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== First Steps ==
First, you will need to emerge Zope{{Package|net-zope/zope}}:
# ##i## emerge --jobs=10 av zope
== Project Skeleton ==
{{fancynote|Note}} Zope should be used run by a regular user account, not as the root user.}}
The first step in using Zope is to ensure that you are using a regular user account. Create a new directory called ''<tt>zope_test</tt>'': <preconsole>$ ##bl## cd$ ##bl## mkdir zope_test</preconsole>
Now, enter the directory, and create an "instance", which is a set of files and directories that are used to contain a Zope project:
 <preconsole>$ ##bl## cd zope_test$ ##bl## /usr/lib/zope-2.13/bin/mkzopeinstance</preconsole>
You will see the following output, and will be prompted to answer a few questions:
Please choose a directory in which you'd like to install
Zope "instance home" files such as database files, configuration
Password: ****
Verify password: ****
Now, we will start our Zope instance:
$##bl## cd instance
$##bl## bin/runzope
<pre>$ cd instance$ bin/runzope</pre> Now that Zope is running, you can visit ''<tt>localhost:8080</tt> '' in your Web browser. You will see a nice introductory page to Zope.
If you now go to the ''<tt>localhost:8080/manage</tt> '' URL, you will be prompted to log in. Enter the username and password you specified. You are now logged in to the ZMI (Zope Management Interface.)
You can stop your application by pressing Control-C. In the future, you can start and stop your Zope instance using the following commands:
<preconsole>$ ##bl## zopectl start$ ##bl## zopectl stop</preconsole>
{{Note}} ''<tt>zopectl start</tt> '' will cause your instance to run in the background rather than consuming a shell console.
== First Project ==
=== <tt>etc/package-includes/example-configure.zcml</tt> ===
This file registers the ''<tt>example</tt> '' directory you created in ''<tt>lib/python</tt> '' as a ''package'', so that it is seen by Zope:
<include package="example" />
=== <tt>lib/python/example/</tt> ===
The following file defines the ''<tt>ITODO</tt> '' interface, and also uses some Zope Schema functions to define what kind of data we expect to store in objects that implement ''<tt>ITODO</tt>'':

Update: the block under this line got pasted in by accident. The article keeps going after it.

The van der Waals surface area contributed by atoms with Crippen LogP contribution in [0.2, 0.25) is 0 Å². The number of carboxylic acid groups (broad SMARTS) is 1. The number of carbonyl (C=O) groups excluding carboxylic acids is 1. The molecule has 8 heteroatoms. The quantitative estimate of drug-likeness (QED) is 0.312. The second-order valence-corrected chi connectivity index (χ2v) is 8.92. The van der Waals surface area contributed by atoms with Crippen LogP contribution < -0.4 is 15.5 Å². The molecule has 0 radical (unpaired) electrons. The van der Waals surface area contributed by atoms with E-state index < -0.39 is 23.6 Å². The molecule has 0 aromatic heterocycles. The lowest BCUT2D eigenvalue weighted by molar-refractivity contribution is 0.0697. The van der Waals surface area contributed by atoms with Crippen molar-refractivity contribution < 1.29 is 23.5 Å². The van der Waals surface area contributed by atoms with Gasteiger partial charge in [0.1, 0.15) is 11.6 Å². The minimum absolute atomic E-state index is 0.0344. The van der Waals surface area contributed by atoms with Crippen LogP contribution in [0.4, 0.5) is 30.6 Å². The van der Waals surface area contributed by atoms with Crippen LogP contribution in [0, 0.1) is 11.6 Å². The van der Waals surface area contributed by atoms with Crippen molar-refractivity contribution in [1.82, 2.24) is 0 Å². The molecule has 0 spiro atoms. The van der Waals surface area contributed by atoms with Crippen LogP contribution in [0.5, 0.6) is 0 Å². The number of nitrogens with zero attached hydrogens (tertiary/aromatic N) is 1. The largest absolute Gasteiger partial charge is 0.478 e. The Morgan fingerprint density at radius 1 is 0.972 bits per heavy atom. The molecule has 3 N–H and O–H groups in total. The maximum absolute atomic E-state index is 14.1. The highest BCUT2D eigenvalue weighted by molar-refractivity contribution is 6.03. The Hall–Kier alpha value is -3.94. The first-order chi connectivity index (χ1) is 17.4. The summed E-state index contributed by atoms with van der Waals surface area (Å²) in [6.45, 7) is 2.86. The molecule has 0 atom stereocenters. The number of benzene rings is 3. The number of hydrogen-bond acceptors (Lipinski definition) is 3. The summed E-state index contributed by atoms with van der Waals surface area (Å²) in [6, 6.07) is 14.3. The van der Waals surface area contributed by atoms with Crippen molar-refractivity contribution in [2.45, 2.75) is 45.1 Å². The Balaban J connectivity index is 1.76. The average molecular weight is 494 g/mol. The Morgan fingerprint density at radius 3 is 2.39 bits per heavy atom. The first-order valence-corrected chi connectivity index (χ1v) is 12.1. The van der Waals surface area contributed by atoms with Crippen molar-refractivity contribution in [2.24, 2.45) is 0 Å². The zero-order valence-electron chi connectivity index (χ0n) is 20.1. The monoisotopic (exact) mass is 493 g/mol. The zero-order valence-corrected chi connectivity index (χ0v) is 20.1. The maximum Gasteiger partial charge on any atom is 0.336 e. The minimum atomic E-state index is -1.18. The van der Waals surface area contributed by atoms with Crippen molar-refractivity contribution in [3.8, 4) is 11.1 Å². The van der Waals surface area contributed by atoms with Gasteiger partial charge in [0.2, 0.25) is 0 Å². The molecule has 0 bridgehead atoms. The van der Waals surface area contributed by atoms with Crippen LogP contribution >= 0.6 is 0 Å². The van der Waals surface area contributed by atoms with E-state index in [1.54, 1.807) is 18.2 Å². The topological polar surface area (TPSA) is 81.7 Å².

from zope.interface import Interface
from zope.schema import List, Text, TextLine, Int
daysleft = Int(title=u'Days left to complete', required=True)
description = Text(title=u'Description', required=True)
=== <tt>lib/python/example/</tt> ===
Now, we define ''<tt>TODO</tt> '' to be a ''persistent'' object, meaning it can be stored in the ZODB. We specify that it implements our previously-defined ''<tt>ITODO</tt> '' interface, and provide reasonable defaults for all values when we create a new TODO object: <preconsole>
from persistent import Persistent
from zope.interface import implements
daysleft = 0
description = u''
=== <tt>lib/python/example/configure.zcml</tt> ===
Create an empty ''<tt>configure.zcml</tt> '' configuration file: <preconsole>
<configure xmlns=""
== Debug Mode ==
We can test our first project by entering debug mode:
 <preconsole>$ ##bl## bin/zopectl debug
Starting debugger (the name "app" is bound to the top-level Zope object)
Now, let's try creating a new TODO object and writing it out to a ZODB database:
>>> from ZODB import FileStorage, DB
>>> storage = FileStorage.FileStorage('mydatabase.fs')
>>> root[u'today'] = a
>>> transaction.commit()
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